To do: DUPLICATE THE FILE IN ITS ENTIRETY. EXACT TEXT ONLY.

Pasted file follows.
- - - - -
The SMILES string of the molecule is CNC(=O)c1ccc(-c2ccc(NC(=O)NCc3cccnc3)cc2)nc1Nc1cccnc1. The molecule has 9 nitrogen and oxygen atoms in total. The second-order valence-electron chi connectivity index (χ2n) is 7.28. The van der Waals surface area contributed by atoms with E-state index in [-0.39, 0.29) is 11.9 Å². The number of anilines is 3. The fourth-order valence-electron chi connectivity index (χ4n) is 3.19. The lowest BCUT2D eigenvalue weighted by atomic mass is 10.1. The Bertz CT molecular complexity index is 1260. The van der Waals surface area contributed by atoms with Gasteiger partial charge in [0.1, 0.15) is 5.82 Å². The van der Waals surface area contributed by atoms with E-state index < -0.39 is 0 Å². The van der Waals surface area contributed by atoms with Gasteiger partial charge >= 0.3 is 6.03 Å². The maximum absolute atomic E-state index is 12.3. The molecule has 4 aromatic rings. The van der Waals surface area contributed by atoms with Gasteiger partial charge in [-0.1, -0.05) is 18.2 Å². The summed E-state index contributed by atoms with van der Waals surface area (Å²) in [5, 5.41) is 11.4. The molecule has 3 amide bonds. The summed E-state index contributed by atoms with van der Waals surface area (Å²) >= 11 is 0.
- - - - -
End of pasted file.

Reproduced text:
The SMILES string of the molecule is CNC(=O)c1ccc(-c2ccc(NC(=O)NCc3cccnc3)cc2)nc1Nc1cccnc1. The molecule has 9 nitrogen and oxygen atoms in total. The second-order valence-electron chi connectivity index (χ2n) is 7.28. The van der Waals surface area contributed by atoms with E-state index in [-0.39, 0.29) is 11.9 Å². The number of anilines is 3. The fourth-order valence-electron chi connectivity index (χ4n) is 3.19. The lowest BCUT2D eigenvalue weighted by atomic mass is 10.1. The Bertz CT molecular complexity index is 1260. The van der Waals surface area contributed by atoms with Gasteiger partial charge in [0.1, 0.15) is 5.82 Å². The van der Waals surface area contributed by atoms with E-state index < -0.39 is 0 Å². The van der Waals surface area contributed by atoms with Gasteiger partial charge >= 0.3 is 6.03 Å². The maximum absolute atomic E-state index is 12.3. The molecule has 4 aromatic rings. The van der Waals surface area contributed by atoms with Gasteiger partial charge in [-0.1, -0.05) is 18.2 Å². The summed E-state index contributed by atoms with van der Waals surface area (Å²) in [5, 5.41) is 11.4. The molecule has 3 amide bonds. The summed E-state index contributed by atoms with van der Waals surface area (Å²) >= 11 is 0.